Why we farm

We’ve moved to orchard country — Kent City, Michigan, just one mile north of Casnovia!

Zach and Lindsay on the farm

Highland Cattle lived at Fat Toaster farm during the first two years that we were here. While we no longer raise them, we remember them fondly.

Located for over 8 years in Rockford, Michigan, our growing family and need for more space led us to move 20 minutes away to the new farm. With rolling orchard hills, and two towering grain silos, the setting is ideal for the next phase of our lives.

Zach and Lindsay Oaster were not always farmers; in fact, neither of them grew up on a farm. In the autumn of 2009 they fulfilled a long-time dream, and bought a small six-acre property just 20 minutes north on US-131 of Michigan’s second largest city, Grand Rapids. Animals were soon to follow.

The journey toward a farm started at an early age for Zach, as his paternal grandfather was a lifelong small farmer. As a child, he made trips to Grandpa and Grandma’s house to enjoy spring lambs, Belgian draft horses, and (what are now antique) John Deere tractors.

Fat Toaster Farm

A beautiful summer photo featuring the big red barn at the old Rockford farm

Small farming was a system that had been developed from centuries of struggle, knowledge of land management, and animal husbandry. Zach’s grandfather was a true expert – a “last of his kind” – and Zach caught a passion for those old ways during those summers on the farm.When Zach was in his early 20s he spent three summers helping his aging grandfather take care of the Oaster farm in Nashville, Michigan. Many hours were spent cutting wood or mowing brush, and all the while listening to Grandpa extol the virtues of the “old ways” from when farming was a family activity. It was a lifestyle that both supported the family from the land, and required little in the lines of money and consumerism to survive.

Winter at Fat Toaster Farm

Jacob Sheep during their very first winter at the Rockford farm. Pictured (L to R) is Nixon, Roberta (back), and Cecilia.

Lindsay and Zach spent several years dreaming plans for a future farm project. They were particularly interested in how to meld the “old ways” that Grandpa had taught with new emerging ideas about local “slow” food and ecologically friendly sustainable farming.

The dream is now realized, and Fat Toaster Farm is the result. Ancient, unimproved, “primitive” breeds of livestock are the primary focus of the farm’s animal husbandry efforts. Jacob sheep, one old hen, and a few barn cats can be seen dotting the green pasture behind the farm house. In the past, Fat Toaster Farm has been home to Scottish Highland cattle, Silver Fox rabbits, and an assortment of heritage chickens and turkeys.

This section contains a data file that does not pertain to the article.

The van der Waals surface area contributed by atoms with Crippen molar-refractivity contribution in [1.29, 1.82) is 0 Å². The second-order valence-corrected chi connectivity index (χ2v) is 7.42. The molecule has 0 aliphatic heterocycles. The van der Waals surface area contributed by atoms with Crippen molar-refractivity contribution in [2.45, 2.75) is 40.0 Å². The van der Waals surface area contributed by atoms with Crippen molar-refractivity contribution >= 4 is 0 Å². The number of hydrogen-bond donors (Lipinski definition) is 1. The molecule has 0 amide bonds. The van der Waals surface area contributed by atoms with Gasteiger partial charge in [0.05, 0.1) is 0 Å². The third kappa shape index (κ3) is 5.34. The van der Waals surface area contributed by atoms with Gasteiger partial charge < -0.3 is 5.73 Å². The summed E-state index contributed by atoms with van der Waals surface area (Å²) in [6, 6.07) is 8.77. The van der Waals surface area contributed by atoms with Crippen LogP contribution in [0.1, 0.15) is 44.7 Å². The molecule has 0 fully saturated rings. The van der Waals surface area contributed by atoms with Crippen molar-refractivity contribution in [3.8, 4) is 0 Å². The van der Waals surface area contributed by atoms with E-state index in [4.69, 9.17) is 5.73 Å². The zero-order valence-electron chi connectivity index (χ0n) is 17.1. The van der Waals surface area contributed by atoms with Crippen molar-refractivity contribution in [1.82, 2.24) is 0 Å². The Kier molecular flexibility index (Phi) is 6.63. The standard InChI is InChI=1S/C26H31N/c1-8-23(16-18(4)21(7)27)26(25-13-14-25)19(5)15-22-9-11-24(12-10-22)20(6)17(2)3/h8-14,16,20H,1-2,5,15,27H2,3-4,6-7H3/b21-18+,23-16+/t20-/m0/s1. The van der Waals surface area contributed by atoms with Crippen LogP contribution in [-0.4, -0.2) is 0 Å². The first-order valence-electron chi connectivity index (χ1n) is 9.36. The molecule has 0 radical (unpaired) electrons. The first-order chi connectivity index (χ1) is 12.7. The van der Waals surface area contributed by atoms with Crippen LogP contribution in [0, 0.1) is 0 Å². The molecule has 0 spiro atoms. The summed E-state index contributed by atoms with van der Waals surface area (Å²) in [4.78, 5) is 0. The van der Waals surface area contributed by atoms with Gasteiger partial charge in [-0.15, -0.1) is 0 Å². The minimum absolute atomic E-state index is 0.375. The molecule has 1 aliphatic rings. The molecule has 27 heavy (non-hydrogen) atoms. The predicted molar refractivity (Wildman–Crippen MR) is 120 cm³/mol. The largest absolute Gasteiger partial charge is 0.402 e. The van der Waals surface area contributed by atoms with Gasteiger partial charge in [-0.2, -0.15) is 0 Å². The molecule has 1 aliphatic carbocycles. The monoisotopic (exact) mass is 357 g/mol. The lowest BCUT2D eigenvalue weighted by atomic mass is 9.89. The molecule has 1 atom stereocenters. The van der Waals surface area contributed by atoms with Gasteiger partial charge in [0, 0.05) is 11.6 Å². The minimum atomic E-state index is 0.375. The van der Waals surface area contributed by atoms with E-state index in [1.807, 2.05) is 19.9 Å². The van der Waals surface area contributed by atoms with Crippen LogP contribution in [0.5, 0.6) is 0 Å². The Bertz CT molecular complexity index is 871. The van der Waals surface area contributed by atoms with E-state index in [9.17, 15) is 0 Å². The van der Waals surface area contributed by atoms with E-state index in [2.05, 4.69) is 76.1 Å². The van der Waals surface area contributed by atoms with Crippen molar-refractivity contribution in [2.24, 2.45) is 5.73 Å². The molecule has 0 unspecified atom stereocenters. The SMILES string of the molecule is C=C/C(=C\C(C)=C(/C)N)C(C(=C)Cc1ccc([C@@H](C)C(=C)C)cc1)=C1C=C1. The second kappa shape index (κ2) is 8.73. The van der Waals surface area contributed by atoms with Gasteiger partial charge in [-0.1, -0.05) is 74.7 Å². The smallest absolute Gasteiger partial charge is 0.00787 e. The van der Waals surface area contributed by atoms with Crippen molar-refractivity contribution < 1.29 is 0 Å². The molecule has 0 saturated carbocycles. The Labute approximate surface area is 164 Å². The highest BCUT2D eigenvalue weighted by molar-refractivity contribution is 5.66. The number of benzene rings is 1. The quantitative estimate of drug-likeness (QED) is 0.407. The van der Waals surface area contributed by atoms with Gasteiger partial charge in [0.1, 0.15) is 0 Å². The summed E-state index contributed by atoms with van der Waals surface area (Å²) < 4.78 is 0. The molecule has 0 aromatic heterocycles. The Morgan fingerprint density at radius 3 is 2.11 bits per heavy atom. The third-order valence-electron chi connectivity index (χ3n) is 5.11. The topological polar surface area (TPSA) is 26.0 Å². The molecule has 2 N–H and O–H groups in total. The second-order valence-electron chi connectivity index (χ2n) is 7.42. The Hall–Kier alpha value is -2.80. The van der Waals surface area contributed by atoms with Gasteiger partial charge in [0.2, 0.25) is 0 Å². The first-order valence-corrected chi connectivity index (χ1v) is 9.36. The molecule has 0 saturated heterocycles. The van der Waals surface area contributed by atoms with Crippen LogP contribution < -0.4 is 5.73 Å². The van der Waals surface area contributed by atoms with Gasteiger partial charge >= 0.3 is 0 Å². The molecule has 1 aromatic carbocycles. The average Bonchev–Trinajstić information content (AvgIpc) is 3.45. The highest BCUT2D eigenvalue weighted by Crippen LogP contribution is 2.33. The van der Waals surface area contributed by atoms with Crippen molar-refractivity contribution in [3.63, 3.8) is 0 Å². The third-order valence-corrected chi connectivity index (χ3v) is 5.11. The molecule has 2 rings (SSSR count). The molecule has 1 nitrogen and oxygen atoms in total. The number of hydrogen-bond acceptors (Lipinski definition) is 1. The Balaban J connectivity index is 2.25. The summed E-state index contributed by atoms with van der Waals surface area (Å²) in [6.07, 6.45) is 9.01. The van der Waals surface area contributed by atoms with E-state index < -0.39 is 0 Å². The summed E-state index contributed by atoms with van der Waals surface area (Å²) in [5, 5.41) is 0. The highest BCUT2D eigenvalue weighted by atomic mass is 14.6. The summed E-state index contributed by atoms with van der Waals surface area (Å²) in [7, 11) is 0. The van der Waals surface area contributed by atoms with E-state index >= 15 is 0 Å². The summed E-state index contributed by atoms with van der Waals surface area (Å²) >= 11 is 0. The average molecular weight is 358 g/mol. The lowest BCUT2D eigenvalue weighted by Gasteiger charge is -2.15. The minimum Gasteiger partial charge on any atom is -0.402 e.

Zach is currently a sociology professor, teaching at Grand Valley State University and Muskegon Community College. As a lifelong musician and artist, Zach also focuses on social justice and community building. Lindsay is a patent researcher at a Grand Rapids law firm. Both of them are passionate about farming in their spare time. The goal of the farm right now is raising as much of their own meat and fruit/vegetables as possible, expanding their knowledge of fiber arts (sheep produce wool!), and learning about the new setting and community in the midst of orchard country. Lindsay has become somewhat of an expert at crocheting, while Zach has become quite proficient at the art of spinning wool fiber into yarn. Other adventures such as tanning hides, learning how to do basic veterinary work, and various culinary, fermenting, home-brewing, and cider-making exploits have ensued.

Tractors at Fat Toaster Farm

Zach sits atop his Grandfather Robert Oaster’s John Deere A. Both the A and the 60 John Deere tractors are part of the collection at Fat Toaster Farm.

The old family farm in Nashville is now in the care of some other family, and Grandpa and Grandma Oaster have been gone many years. But, Grandpa’s old John Deere tractors (an A and a 60) are now nestled into the barn at Fat Toaster Farm. Grandpa’s collection of primitive farm tools and implements, long housed and displayed at Bowens’ Mill, is back at the farm. The Oaster farming legacy continues as Zach and Lindsay engage their community in a conversation about immigrant justice, food justice, access to healthy and high quality food for all people, neighborliness, and sharing of the commons.

The goal is to learn all that is possible and pass the knowledge along via books, blogs, and conversations. Zach and Lindsay welcome your questions, mentoring, and other contributions that can help us along the way in our journey of learning. Support us by purchasing our goods at our Etsy shop, or contact us and discuss how we can work together to do good work in our shared world.

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